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Lambda Legal Sues Houston to Defend Obergefell

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August 10, 2017
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Lambda Legal and co-counsel Morgan, Lewis & Bockius LLP filed a federal lawsuit today on behalf of three married couples against Houston Mayor Sylvester Turner and the City of Houston to preserve health coverage and other benefits for the same-sex spouses of city employees.

These benefits are suddenly at risk after two taxpayers convinced the Texas Supreme Court that Texas cities could defy Obergefell v. Hodges - the United States Supreme Court case that made marriage equality the law of the land - and deny married same-sex couples the rights of marriage.

“Our clients are angered by the notion that in 2017 their marriages would be deemed inferior to other marriages,” said Kenneth Upton, Senior Counsel in Lambda Legal’s South Central Regional Office in Dallas. “Today we are standing up for lesbian, gay, and bisexual Houston city workers and their same-sex spouses against those who seek to demean and diminish them.” 

In Freeman v. Turner and City of Houston, Lambda Legal and Morgan Lewis are representing:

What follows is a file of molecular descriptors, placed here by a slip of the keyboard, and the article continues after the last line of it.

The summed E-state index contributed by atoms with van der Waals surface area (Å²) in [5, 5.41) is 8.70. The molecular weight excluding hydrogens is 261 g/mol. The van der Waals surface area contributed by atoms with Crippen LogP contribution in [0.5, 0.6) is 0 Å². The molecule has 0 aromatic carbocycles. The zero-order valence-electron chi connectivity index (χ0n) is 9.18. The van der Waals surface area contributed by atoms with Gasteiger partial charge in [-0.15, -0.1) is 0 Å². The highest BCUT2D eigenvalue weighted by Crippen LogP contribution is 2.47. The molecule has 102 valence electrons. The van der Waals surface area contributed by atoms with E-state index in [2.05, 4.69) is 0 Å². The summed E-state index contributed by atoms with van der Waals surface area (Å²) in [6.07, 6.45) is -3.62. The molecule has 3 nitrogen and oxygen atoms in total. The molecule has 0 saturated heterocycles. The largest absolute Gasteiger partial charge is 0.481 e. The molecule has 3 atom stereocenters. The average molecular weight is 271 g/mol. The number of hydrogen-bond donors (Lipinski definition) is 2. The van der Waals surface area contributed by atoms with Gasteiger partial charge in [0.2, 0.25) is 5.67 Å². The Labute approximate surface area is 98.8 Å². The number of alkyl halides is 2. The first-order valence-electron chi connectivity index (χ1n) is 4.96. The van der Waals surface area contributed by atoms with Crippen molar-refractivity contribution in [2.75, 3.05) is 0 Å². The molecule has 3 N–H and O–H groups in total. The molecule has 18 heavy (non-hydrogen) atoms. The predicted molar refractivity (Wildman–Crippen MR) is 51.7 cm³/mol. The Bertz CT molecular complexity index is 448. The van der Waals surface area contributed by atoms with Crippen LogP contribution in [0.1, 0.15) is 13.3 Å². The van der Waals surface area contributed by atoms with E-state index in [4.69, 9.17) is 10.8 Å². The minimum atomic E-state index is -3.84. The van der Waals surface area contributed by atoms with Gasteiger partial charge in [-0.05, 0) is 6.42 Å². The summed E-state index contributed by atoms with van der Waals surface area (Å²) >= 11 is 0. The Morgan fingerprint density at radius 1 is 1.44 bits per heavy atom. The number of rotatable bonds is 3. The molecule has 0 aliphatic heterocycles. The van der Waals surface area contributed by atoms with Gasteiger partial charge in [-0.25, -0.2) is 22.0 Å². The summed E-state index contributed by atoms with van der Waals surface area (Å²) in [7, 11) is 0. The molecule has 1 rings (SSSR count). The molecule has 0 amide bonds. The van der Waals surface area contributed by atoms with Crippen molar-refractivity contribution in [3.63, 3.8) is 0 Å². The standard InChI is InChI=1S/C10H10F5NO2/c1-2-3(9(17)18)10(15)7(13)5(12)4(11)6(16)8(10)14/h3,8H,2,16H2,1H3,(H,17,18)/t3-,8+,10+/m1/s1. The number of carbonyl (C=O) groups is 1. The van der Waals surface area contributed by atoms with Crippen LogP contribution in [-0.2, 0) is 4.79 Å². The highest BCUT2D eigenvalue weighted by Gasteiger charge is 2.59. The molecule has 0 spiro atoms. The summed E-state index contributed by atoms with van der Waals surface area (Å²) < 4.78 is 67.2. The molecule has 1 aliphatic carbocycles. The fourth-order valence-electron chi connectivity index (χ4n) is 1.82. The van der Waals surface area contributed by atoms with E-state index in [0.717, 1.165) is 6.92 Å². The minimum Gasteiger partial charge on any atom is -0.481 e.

• Noel Freeman, a division manager for the City of Houston Public Works & Engineering Office and a 13-year employee of the City, who married his husband Brad Pritchett, in Washington, DC in 2010;
  • Yadira Estrada, a City of Houston police sergeant for 10 years who married her partner Jennifer Flores, in Maine in June 2013 after they had been together for seven years; and
  • Ron Reeser, a central network administrator for the City and 12-year city employee who married his husband, Vince Olivier, after they had been together for three years.

The lawsuit also asks the federal District Court to prevent the City of Houston from compelling repayment of employee benefits already provided.

Freeman v. Turner is similar to a lawsuit Lambda Legal filed four years ago against Houston and then-Mayor Annise Parker in response to the original taxpayer lawsuit (Pidgeon v. Parker) that blocked Mayor Parker from extending benefits to the same-sex spouses of city employees. At that time, city officials had determined that an earlier U.S. Supreme Court ruling, U.S. v. Windsor, striking down part of the so-called Defense of Marriage Act (DOMA), required that benefits be equally available to the legal different-sex or same-sex spouses of city employees.

A Texas state district judge ruled in favor of the taxpayers, but the Texas Court of Appeals overturned that decision in the wake of the U.S. Supreme Court’s Obergefell ruling. Also after Obergefell, Lambda Legal settled and dismissed its original Freeman lawsuit.

Undaunted, the taxpayers continued to pursue their claims and petitioned the Texas Supreme Court for review. In the fall of 2016, the Texas Supreme Court initially declined to hear the case. However, after a concerted lobbying campaign, the Court reversed itself, heard the case, and reinstated the taxpayers’ lawsuit, signaling that state courts may not necessarily be bound by federal law—a ruling that appears intended to clear the way for state courts to try to avoid Obergefell.

Read the complaint here.